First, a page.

Arab Films

The 22nd San Francisco Arab Film Festival screens 12 – 21 October 2018.


This year’s opening night film is Heaven Without People directed by Lucien Bourjeily (2017) Lebanon.

Subsequent narrative and documentary features will screen at the Roxie Theater in San Francisco and the New Parkway in Oakland.

The festival includes work from Algeria, Egypt, Iraq, Lebanon, Palestine, Saudi Arabia, Syria, Tunisia, and the US.

For more information and tickets contact Arab Film And Media Institute.

copyright © 2018 by N. A. Diaman, all rights reserved


Personal Invite

Wajib directed by Annemarie Jacir (2017) Palestine offers a glimpse of Christian Arab daily life in Israel.


Shadi, a young Palestinian living in Italy, returns home to Bethlehem to help with preparations for his sister’s wedding.

He accompanies his father to deliver all the invitations by hand. Their interactions as they drive from house to house reveal some of their personal differences and their subsequent visits with friends and family only highlight the issues that divide them.

Perhaps the most difficult obstacle to overcome is the stark contrast between those who still live as part of a minority in the place their ancestors have lived for generations and those who chose or were forced to live somewhere else.

Wajib screens again Friday 3 August 2018 at Smith Rafael Film Center, San Rafael and Saturday 4 August 2018 at Piedmont Theatre, Oakland during San Francisco Jewish Film Festival 38.

For more information and tickets contact Jewish Film Institute.

copyright © 2018 by N. A. Diaman, all rights reserved


Arab USA

May In The Summer directed by Cherien Dabis (Jordan/USA/Qatar) 2013 is about an American woman who goes to Amman, Jordan for her wedding. Delays, complications, and family drama threaten to undermine what initially seemed a sensible decision.

It was the opening-night film of the 18th Annual Arab Film Festival in San Francisco and will screen again 22 November 2014 at the Museum Of Photographic Art in San Diego.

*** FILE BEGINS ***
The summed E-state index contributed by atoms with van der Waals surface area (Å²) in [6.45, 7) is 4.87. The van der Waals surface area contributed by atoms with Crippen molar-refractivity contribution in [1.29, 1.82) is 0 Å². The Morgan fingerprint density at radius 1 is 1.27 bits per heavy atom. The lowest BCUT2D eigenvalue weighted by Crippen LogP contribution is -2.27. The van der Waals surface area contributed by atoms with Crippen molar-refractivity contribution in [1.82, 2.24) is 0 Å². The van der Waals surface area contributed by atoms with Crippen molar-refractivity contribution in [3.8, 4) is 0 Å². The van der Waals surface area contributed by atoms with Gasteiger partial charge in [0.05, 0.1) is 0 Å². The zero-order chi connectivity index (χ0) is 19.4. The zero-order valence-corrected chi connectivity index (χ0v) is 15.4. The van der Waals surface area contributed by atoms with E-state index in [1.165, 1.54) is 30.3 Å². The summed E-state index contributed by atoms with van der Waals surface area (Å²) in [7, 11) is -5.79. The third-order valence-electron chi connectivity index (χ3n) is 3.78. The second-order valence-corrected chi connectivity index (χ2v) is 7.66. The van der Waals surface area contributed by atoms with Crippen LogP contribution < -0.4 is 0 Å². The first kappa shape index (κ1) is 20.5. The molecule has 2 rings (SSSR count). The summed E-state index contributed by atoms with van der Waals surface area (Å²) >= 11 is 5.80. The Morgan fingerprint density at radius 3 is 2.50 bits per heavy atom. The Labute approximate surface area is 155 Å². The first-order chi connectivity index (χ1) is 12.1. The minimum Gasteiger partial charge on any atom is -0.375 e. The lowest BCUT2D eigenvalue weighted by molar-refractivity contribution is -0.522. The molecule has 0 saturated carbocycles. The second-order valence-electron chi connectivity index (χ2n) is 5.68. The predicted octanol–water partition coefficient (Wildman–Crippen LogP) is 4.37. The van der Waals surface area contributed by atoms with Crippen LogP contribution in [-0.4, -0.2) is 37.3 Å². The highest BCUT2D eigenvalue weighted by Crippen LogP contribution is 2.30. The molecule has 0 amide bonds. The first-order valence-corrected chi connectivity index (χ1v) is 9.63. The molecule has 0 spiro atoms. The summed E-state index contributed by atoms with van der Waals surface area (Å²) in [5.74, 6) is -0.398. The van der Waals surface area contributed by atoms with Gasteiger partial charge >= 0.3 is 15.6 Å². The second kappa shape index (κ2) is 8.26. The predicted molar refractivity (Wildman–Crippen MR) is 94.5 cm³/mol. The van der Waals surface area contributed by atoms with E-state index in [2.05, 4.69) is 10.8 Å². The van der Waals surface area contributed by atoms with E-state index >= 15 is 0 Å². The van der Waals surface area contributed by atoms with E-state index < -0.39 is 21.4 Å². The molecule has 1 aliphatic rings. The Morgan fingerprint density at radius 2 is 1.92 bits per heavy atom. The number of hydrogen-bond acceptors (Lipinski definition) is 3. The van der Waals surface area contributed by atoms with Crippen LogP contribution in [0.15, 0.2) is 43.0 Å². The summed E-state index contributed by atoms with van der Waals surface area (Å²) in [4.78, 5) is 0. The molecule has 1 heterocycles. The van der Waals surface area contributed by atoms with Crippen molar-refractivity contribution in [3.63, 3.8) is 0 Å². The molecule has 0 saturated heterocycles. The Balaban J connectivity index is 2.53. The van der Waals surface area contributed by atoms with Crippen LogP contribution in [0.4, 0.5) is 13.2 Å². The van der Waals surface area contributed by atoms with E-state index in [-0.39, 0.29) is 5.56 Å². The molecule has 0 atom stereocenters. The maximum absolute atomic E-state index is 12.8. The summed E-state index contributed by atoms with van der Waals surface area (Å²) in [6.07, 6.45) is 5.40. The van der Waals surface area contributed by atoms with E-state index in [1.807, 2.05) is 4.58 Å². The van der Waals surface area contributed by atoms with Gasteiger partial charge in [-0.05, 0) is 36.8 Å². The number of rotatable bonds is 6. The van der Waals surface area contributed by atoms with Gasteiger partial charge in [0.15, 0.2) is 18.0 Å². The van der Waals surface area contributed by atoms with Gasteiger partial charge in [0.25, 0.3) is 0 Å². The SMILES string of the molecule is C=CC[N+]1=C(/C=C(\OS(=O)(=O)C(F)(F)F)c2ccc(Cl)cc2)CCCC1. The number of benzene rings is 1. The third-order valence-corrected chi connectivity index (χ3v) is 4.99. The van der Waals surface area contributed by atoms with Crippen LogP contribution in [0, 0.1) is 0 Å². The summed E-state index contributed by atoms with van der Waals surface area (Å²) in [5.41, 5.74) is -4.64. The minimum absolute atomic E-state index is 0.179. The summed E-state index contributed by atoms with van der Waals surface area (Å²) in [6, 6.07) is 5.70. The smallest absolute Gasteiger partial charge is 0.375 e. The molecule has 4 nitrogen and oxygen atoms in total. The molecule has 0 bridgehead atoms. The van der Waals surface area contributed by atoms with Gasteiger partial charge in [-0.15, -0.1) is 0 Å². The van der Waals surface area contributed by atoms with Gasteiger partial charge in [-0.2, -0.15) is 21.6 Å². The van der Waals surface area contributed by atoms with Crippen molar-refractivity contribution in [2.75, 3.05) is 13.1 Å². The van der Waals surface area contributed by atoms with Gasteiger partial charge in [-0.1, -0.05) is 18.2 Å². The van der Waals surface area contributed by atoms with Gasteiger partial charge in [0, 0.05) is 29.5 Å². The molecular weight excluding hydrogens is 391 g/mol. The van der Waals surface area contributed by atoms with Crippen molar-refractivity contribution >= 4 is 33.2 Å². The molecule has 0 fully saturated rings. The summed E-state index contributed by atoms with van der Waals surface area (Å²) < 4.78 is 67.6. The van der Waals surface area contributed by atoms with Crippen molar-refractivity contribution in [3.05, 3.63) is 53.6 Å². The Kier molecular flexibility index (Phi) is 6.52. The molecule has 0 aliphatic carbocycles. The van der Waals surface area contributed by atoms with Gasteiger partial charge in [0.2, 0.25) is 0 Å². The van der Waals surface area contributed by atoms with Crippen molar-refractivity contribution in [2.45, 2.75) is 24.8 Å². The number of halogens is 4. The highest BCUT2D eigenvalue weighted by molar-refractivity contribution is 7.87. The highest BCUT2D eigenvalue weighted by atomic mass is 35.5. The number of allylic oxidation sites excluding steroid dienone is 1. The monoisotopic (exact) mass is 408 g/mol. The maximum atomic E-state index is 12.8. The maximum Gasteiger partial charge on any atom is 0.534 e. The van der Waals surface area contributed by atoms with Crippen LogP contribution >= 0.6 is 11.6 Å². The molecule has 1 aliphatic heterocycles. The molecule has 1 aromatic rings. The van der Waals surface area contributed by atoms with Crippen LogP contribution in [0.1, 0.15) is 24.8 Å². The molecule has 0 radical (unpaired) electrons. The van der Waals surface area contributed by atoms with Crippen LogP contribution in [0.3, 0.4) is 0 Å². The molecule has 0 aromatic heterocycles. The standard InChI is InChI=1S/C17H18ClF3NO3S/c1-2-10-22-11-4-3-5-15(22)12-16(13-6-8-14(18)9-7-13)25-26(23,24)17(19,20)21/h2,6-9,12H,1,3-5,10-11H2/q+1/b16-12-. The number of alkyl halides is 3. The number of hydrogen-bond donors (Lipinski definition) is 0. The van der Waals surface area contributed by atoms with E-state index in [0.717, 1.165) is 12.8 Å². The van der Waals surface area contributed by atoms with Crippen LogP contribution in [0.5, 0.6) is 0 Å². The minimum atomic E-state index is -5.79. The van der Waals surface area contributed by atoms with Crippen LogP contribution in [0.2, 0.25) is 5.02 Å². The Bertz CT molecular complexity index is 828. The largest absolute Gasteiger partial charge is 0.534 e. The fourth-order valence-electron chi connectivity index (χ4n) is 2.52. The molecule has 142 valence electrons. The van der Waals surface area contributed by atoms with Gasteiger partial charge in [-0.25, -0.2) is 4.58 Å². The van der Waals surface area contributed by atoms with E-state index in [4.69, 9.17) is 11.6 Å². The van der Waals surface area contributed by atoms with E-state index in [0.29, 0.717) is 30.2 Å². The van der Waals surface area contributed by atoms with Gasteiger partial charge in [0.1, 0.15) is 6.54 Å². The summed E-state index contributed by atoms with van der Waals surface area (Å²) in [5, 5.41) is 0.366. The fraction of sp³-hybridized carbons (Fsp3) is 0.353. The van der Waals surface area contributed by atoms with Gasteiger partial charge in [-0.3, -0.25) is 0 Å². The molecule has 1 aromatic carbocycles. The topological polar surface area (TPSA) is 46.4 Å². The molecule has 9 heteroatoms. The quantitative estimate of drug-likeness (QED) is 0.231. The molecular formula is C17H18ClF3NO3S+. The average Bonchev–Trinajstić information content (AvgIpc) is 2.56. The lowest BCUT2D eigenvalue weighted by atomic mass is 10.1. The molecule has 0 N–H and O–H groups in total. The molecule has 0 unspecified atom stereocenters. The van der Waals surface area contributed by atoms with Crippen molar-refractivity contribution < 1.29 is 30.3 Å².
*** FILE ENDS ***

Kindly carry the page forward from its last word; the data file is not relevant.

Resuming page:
The Citizen directed by Sam Kadi (USA) 2013 focuses on the experiences of a Lebanese man who arrives in New York hopeful of beginning a new life there. Unfortunately he lands at JFK the day before 9/11 and is repeatedly challenged despite his good deeds.

Both films deal sensitively with cross-cultural issues. The first from an independent perspective, the second one more mainstream. I recommend these two films.

The Arab Film Festival continues this week in San Francisco venues and then moves to Berkeley, Oakland, Los Angeles, and San Diego. For program information and tickets contact the AFF web site.

copyright © 2014 by N. A. Diaman, all rights reserved

No Return

Arabani directed by Adi Adwan (Israel) is about a man who returns to the Druze village he left after the dissolution of his marriage to a Jewish Israeli woman.


He, his teen daughter and son face many ethnic and religious obstacles.The challenges of reintegration into a traditional community are perilous. The residue of past grievances only complicates the situation

This film will screen two more times during the San Francisco Jewish Film Festival 34.

For more information and tickets contact SFJFF.

copyright © 2014 by N. A. Diaman, all rights reserved